Globally, one in nine people in the world - 795 million people - are undernourished. Poor nutrition causes 45% of deaths in children under five – that's 3.1 million children each year.
Around the world, 663 million people are still without access to safe drinking water. 2.4 billion people lack access to basic sanitation services, such as toilets or latrines. Each day nearly 1,000 children die due to preventable water and sanitation-related diarrhoea diseases.
A significant majority of households in developing countries - more than 75% of the population - are living today in societies where income is more unequally distributed than it was in the 1990s.
Over three billion people depend on marine and coastal biodiversity for their livelihoods. Marine fisheries directly or indirectly employ over 200 million people. As much as 40 per cent of the world oceans are heavily affected by human activities, including pollution, depleted fisheries, and loss of coastal habitats. Oceans provide 97% of the Earth’s liveable habitat and a home to more than 700,000 species. Only 4% of the world's oceans are protected.
Worldwide obesity has nearly doubled since 1980. More than 1.5 billion adults, 20 and older, are overweight. Of these over 200 million men and nearly 300 million women were obese. More than 40 million children under the age of five were overweight in 2011.
In the UK the retail value of what bees pollinate is valued at in excess of £1bn per year. Between 1947 and 2005, US bee colony numbers declined by over 40%. Disruption of the honey bee supply would reverberate across the world and is creating genuine concern.
For the first time in history, more than half of the world’s people live in cities. Nearly two billion new urban residents are expected in the next twenty years. More than 70 per cent of Africa’s urban population lives in slums, with the majority of slum dwellers in African cities are between the ages of 15 and 24. The number of slum dwellers is estimated to grow by nearly 500 million between now and 2020.
Around the world the percentage of people without access to decent, stable housing is rising. Adequate housing is vitally important to the health of the world’s economies, communities and populations. In the UK, 59% of people under 45 had put off major life decisions like marriage, starting a family, or moving into a job because of housing worries. Britain’s housing shortage is so acute that first time house buyers are now 38-years-old, on average.
Children born into poverty are almost twice as likely to die before the age of five as those from wealthier families. Only half of women in developing regions receive the recommended amount of health care they need.
One in five people still lack access to modern electricity. Energy is the dominant contributor to climate change, accounting for around 60% of total global greenhouse gas emissions.
Half of humanity – 3.5 billion people – live in cities. 828 of them live in slums and the number keeps rising. Rapid urbanization is exerting pressure on fresh water supplies, sewage, the living environment, and public health. 95 per cent of urban expansion in the next decades will take place in developing world.
Around 1.6 billion people depend on forests for their livelihood. This includes some 70 million indigenous people. Due to drought and desertification each year 12 million hectares are lost (23 hectares per minute), where 20 million tons of grain could have been grown.
Global suicide rates have increased 60% in the past 45 years. 1.8% of worldwide deaths are suicides. On average, one person dies by suicide every 40 seconds somewhere in the world.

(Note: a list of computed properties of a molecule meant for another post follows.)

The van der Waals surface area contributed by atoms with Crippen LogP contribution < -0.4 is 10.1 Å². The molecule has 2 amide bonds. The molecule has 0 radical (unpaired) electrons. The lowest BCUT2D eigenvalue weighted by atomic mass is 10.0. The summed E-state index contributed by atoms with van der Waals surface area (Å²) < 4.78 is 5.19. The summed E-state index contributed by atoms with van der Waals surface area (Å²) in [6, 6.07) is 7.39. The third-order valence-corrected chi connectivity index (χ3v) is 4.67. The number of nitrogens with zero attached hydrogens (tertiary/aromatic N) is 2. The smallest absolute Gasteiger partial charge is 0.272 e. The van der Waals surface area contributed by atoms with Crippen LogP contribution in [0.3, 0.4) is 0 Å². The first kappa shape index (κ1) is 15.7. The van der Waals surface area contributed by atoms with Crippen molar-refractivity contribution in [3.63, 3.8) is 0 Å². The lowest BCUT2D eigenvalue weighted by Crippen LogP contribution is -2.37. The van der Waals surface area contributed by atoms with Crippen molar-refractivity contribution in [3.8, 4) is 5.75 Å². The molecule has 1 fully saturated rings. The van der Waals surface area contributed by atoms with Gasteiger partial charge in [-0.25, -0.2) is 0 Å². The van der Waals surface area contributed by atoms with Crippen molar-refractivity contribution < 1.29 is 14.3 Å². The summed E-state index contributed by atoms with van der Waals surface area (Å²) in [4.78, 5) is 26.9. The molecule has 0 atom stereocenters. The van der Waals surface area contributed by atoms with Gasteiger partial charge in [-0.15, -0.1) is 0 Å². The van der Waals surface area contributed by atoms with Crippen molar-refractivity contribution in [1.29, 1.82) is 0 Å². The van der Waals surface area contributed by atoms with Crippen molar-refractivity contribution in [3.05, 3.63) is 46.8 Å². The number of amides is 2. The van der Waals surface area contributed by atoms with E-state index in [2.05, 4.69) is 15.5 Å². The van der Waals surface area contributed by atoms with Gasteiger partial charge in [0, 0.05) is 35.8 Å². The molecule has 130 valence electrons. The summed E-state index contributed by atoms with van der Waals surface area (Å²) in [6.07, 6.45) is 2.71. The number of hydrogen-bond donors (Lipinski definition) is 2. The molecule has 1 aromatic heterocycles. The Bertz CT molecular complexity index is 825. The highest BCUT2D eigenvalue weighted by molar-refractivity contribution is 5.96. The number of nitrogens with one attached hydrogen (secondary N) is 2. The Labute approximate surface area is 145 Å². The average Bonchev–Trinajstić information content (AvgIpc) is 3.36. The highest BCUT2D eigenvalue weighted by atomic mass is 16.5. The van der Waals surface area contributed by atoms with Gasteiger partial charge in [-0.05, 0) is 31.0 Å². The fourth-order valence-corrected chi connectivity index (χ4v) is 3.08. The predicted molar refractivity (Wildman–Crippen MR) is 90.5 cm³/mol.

Americans are 10 times more likely to be killed by guns than people in other developed countries. South Africa has the second highest rate of gun-related deaths in the world at 9.4 deaths per 100,000 people. Worldwide, there are an estimated 875 million firearms in circulation. 74% of those are in civilian hands.
A total of 290 children under the age of 18 were referred to the UK's counter-radicalisation scheme in 2012/13. This number increased by more than half to 423 the following year. Among those referred were 84 children aged under 12. In one case a child as young as three was referred to the scheme while others have included schoolchildren who have drawn pictures of bombs or made terror threats.
Human trafficking is the world’s fastest growing global crime. 1.2 million children are trafficked every year. Human trafficking is the second largest source of illegal income worldwide exceeded only by drugs trafficking. The majority of trafficked victims come from the poorest countries and poorest segments of the national population. Of those exploited by individuals or enterprises, 4.5 million are victims of forced sexual exploitation.
57 million children remain out of primary school across the developing world. 103 million youth worldwide lack basic literacy skills, and more than 60% of them are women.
Nearly 2.2 billion people live below the US$2 poverty line and poverty eradication is only possible through stable and well-paid jobs. 470 million jobs are needed globally for new entrants to the labour market between 2016 and 2030 alone.
Man is polluting water faster than nature can recycle and purify water in rivers and lakes. Should the global population reach 9.6 billion by 2050, the equivalent of almost three planets could be required to provide the natural resources needed to sustain current lifestyles. 2 billion people globally are overweight or obese.
Corruption, bribery, theft and tax evasion cost some US $1.26 trillion for developing countries per year; this amount of money could be used to lift those who are living on less than $1.25 a day above $1.25 for at least six years. Among the institutions most affected by corruption are the judiciary and police.
Check out these inspiring stories of social innovation from the innovators themselves. Let them share with you, in their own words, the inside story of their background, ambitions, failures, motivations and successes - despite having little money or resources. Edited by Ken Banks, forewords come from Archbishop Desmond Tutu (Nobel Peace Prize Winner), Bill Drayton (Founder of Ashoka) and Peter Gabriel (musician and humanitarian)